Wimbledon 2015: 'If I worried what people thought I wouldn't look the way I look,' says Dustin Brown

 

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The Independent Online

Dustin Brown has been strolling around the All England Club in his red Beats by Dre headphones all week. It was only Friday that anyone deigned to trouble him for a picture.

The conqueror of Rafael Nadal might have been better known to British audiences at least. Born in Germany in 1984 to a German mother and Jamaican father, he has represented both nations, but his paternal grandmother is British, and he tried to represent Britain after falling out with Tennis Jamaica in 2010. But the Lawn Tennis Association did not accept his offer and he instead played for Germany.

Much has been said of his days driving from tournament to tournament in Europe in an old camper van, a lifestyle less of choice than necessity which he no longer observes.

His parents, worried about the lack of support from Tennis Jamaica, in 2004 bought him the van, in which he could live and travel while playing in Europe. It took them six years to pay off the cost, the final instalment coming in the very week when he entered the top 100 for the first time.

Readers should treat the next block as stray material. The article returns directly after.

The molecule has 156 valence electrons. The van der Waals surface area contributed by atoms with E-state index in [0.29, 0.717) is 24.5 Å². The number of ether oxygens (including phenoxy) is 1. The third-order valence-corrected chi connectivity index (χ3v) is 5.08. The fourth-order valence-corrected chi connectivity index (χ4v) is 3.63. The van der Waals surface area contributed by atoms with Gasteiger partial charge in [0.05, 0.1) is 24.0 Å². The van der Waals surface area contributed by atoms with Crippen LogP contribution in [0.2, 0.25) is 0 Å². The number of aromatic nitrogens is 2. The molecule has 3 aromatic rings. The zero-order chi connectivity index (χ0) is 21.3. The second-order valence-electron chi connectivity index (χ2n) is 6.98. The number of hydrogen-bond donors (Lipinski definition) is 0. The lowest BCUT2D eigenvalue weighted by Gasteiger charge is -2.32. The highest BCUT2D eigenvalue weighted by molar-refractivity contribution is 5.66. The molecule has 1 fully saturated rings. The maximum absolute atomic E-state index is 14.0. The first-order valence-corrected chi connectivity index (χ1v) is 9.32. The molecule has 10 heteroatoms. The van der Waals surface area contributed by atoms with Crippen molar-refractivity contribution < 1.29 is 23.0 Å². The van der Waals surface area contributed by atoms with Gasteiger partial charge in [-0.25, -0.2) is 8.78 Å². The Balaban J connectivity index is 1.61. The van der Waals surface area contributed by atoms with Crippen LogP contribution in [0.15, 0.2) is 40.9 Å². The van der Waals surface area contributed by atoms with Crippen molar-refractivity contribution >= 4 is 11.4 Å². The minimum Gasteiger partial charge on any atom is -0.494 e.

Just making the third round at Wimbledon comes with a £71,000 pay cheque, the largest of his career. “To be honest, I have not really thought about any of that,” he said. “When the tournament is done, then I will start thinking about the points and the money. Right now I am just trying to focus match by match and trying to play good tennis.”

He is, unsurprisingly, the only Rastafarian on the professional tour. “I am the way I am,” was all he could say on the matter at the end of what he called “the best day of my life. I’ve been like this all my life. Obviously, it’s great that people appreciate it. But on the other side, if I would worry too much about what people think about everything I do, then I wouldn’t have the hair and probably, definitely, wouldn’t look the way I look. It’s difficult when people ask me that about myself because for me it’s normal. I could be sitting here and saying, ‘Why are you guys all different?’ It’s a difficult question.”

As a young man growing up in Germany, he played handball and football as well as judo and tennis before concentrating on tennis. When he moved to Montego Bay with his parents, he started again on public courts, moving up through the juniors until he joined the Futures circuit in 2010.

It is an impressive tale of not giving up. On his website home page, it says: “A man with desire can do something… can do anything.”

Now he will face Viktor Troicki, the tall Serbian 22nd seed with the powerful serve. Brown will have more cause than ever to believe that anything is possible. In the later rounds, Andy Murray potentially lies in wait.

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